Criteria for Central Bank Assets: Lessons from Pre-ECB France

Article excerpt

The Banque de France was founded in 1800 to discount bills and issue currency. (1) Initially, it was a private institution run by its stockholders. The Banque was nationalized in 1936 and its governing council was staffed by officials with a mandate to represent various interests in society The Banque's autonomy was largely restored in 1973, and the Banque became officially independent in 1994. Whereas the Banque had originally lent appreciable sums to the Treasury, such lending was scheduled to be eliminated beginning in 1993 as part of the move toward monetary union. (2) At that time the monetary policy operations of the Banque were revised substantially. The Banque also operates as a commercial bank, including taking deposits and holding an investment portfolio, although such activities are secondary to its responsibilities as the central bank. While secondary these activities influence the composition of the Banque de France's assets, shown below.

The Banque's final monetary policy objective was price stability with growth of a broad monetary aggregate and a stable exchange rate as intermediate objectives. The Banque achieved its near-term interest rate objectives through two types of repurchase agreement arrangements: the seven-day repo and the five- to ten-day repo. The difference between the demand for reserves and the Banque de France's holdings of Treasury bills was largely made up by twice-weekly seven-day repos, at a rate that was usually the market floor. (3) Bids were all serviced at the official rate, but that rate was not always announced, so the tenders could be equal to or greater than the official rate. The repos were conducted with principal market operators that tended to be larger and more sophisticated credit institutions. (4) The principal market operators transmitted bids for all other participating credit institutions. The five- to ten-day repos were similar, but they were offered under a standing facility at an elevated rate that was typically 75 to 150 basis points above the intervention rate and generally acted as the market ceiling. Because of the elevated rate, only a relatively small volume of five- to ten-day repos were usually outstanding. Following reforms to the French monetary and financial system in the mid-1980s, the Banque de France also engaged in fine-tuning operations in the form of the sale or purchase of Treasury bills, in 24- to 48-hour repos or withdrawals of liquidity. (5)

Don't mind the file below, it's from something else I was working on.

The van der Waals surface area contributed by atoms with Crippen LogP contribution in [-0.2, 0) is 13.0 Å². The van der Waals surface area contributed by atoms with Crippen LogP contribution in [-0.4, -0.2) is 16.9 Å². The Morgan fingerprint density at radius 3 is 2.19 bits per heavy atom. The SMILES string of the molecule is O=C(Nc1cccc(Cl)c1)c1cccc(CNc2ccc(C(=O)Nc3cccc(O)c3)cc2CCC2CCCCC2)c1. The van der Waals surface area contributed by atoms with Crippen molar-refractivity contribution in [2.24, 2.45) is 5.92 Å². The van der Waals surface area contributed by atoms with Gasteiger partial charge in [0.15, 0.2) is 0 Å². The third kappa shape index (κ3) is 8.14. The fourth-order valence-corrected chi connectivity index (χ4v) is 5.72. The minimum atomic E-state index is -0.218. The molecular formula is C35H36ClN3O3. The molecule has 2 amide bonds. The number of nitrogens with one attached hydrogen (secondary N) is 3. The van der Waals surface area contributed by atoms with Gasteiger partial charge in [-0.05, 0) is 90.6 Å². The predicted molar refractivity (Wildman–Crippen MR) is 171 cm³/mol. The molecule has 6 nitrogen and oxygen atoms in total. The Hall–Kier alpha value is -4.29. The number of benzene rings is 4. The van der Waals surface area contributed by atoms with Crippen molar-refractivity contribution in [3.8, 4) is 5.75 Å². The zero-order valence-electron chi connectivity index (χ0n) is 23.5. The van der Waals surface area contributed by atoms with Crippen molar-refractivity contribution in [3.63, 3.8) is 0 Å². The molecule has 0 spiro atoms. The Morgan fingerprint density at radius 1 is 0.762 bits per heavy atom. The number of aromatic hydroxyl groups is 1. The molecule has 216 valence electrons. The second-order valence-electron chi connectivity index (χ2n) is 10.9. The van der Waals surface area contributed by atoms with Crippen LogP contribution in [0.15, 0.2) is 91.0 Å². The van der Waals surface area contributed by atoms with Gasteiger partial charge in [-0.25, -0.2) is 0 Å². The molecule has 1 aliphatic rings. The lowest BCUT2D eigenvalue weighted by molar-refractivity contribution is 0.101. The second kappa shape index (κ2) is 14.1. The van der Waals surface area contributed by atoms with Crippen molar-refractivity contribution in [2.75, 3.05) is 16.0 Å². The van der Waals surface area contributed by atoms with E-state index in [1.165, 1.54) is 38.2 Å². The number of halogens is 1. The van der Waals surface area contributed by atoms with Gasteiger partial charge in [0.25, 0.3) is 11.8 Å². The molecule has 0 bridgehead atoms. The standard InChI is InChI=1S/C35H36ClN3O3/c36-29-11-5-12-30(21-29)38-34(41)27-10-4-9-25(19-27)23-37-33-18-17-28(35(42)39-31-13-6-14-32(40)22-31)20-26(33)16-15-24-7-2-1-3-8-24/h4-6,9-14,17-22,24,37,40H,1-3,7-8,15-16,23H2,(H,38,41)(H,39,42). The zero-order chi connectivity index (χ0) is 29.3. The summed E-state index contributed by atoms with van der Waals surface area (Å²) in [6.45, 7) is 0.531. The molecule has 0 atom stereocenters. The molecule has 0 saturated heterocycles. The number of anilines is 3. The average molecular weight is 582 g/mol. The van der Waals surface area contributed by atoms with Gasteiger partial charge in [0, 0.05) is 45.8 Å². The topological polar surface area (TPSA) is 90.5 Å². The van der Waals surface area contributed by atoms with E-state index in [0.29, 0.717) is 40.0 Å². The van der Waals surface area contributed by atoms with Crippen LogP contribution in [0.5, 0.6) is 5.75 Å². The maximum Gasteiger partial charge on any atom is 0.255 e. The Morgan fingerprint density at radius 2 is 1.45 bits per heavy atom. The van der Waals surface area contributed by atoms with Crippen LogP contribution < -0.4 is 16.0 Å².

Fine-tuning operations were conducted virtually every day after 1992, for several reasons. First, in that year the Banque significantly lowered reserve requirements, leaving required reserves closer to settlement requirements and therefore reducing the ability of banks to substitute reserves across days within the settlement period. (6) Second, capital mobility increased, necessitating more frequent intervention to keep the intervention rate near its target. And third, the deregulation and modernization of money markets facilitated more frequent intervention.

Permissible Assets

Securities Owned Outright (7)

The Banque de France had the right to buy and sell Treasury bills and all negotiable debt instruments (certificates of deposit, bills issued by finance companies, commercial paper, medium-term notes). However, the market for such instruments needed to be of sufficient depth, and, as of 1994, the Banque did not operate in certificates of deposit or commercial paper; at that time it only owned Treasury bills. Rediscounting ceased in 1971 except for some preferential financing procedures (such as for medium-term export credits. …